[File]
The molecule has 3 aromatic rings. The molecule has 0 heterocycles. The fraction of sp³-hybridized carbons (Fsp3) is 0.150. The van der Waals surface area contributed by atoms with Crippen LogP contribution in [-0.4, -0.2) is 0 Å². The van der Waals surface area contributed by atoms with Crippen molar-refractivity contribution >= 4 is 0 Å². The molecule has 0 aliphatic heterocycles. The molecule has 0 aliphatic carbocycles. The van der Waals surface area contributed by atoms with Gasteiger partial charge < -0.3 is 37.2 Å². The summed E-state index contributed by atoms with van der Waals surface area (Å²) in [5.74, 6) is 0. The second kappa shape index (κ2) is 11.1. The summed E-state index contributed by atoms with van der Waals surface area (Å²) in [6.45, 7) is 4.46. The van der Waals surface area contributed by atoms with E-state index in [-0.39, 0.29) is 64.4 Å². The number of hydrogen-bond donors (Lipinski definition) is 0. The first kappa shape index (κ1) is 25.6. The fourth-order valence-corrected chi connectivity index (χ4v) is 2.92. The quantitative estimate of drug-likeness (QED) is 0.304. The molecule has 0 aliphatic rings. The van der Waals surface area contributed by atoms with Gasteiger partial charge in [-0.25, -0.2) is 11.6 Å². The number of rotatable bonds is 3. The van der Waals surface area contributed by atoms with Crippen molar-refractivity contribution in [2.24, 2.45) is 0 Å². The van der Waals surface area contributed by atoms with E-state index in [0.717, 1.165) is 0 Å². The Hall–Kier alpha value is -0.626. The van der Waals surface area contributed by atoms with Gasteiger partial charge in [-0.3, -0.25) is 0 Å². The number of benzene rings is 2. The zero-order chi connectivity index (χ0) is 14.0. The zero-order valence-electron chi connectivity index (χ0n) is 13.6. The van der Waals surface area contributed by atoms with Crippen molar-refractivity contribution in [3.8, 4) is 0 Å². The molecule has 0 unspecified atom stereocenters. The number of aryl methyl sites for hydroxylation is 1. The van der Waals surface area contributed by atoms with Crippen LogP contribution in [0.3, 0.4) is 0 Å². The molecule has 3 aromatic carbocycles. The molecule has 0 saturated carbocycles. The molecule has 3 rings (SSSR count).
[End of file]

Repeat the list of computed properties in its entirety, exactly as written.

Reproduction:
The molecule has 3 aromatic rings. The molecule has 0 heterocycles. The fraction of sp³-hybridized carbons (Fsp3) is 0.150. The van der Waals surface area contributed by atoms with Crippen LogP contribution in [-0.4, -0.2) is 0 Å². The van der Waals surface area contributed by atoms with Crippen molar-refractivity contribution >= 4 is 0 Å². The molecule has 0 aliphatic heterocycles. The molecule has 0 aliphatic carbocycles. The van der Waals surface area contributed by atoms with Gasteiger partial charge < -0.3 is 37.2 Å². The summed E-state index contributed by atoms with van der Waals surface area (Å²) in [5.74, 6) is 0. The second kappa shape index (κ2) is 11.1. The summed E-state index contributed by atoms with van der Waals surface area (Å²) in [6.45, 7) is 4.46. The van der Waals surface area contributed by atoms with E-state index in [-0.39, 0.29) is 64.4 Å². The number of hydrogen-bond donors (Lipinski definition) is 0. The first kappa shape index (κ1) is 25.6. The fourth-order valence-corrected chi connectivity index (χ4v) is 2.92. The quantitative estimate of drug-likeness (QED) is 0.304. The molecule has 0 aliphatic rings. The van der Waals surface area contributed by atoms with Gasteiger partial charge in [-0.25, -0.2) is 11.6 Å². The number of rotatable bonds is 3. The van der Waals surface area contributed by atoms with Crippen molar-refractivity contribution in [2.24, 2.45) is 0 Å². The van der Waals surface area contributed by atoms with E-state index in [0.717, 1.165) is 0 Å². The Hall–Kier alpha value is -0.626. The van der Waals surface area contributed by atoms with Gasteiger partial charge in [-0.3, -0.25) is 0 Å². The number of benzene rings is 2. The zero-order chi connectivity index (χ0) is 14.0. The zero-order valence-electron chi connectivity index (χ0n) is 13.6. The van der Waals surface area contributed by atoms with Crippen molar-refractivity contribution in [3.8, 4) is 0 Å². The molecule has 0 unspecified atom stereocenters. The number of aryl methyl sites for hydroxylation is 1. The van der Waals surface area contributed by atoms with Crippen LogP contribution in [0.3, 0.4) is 0 Å². The molecule has 3 aromatic carbocycles. The molecule has 0 saturated carbocycles. The molecule has 3 rings (SSSR count).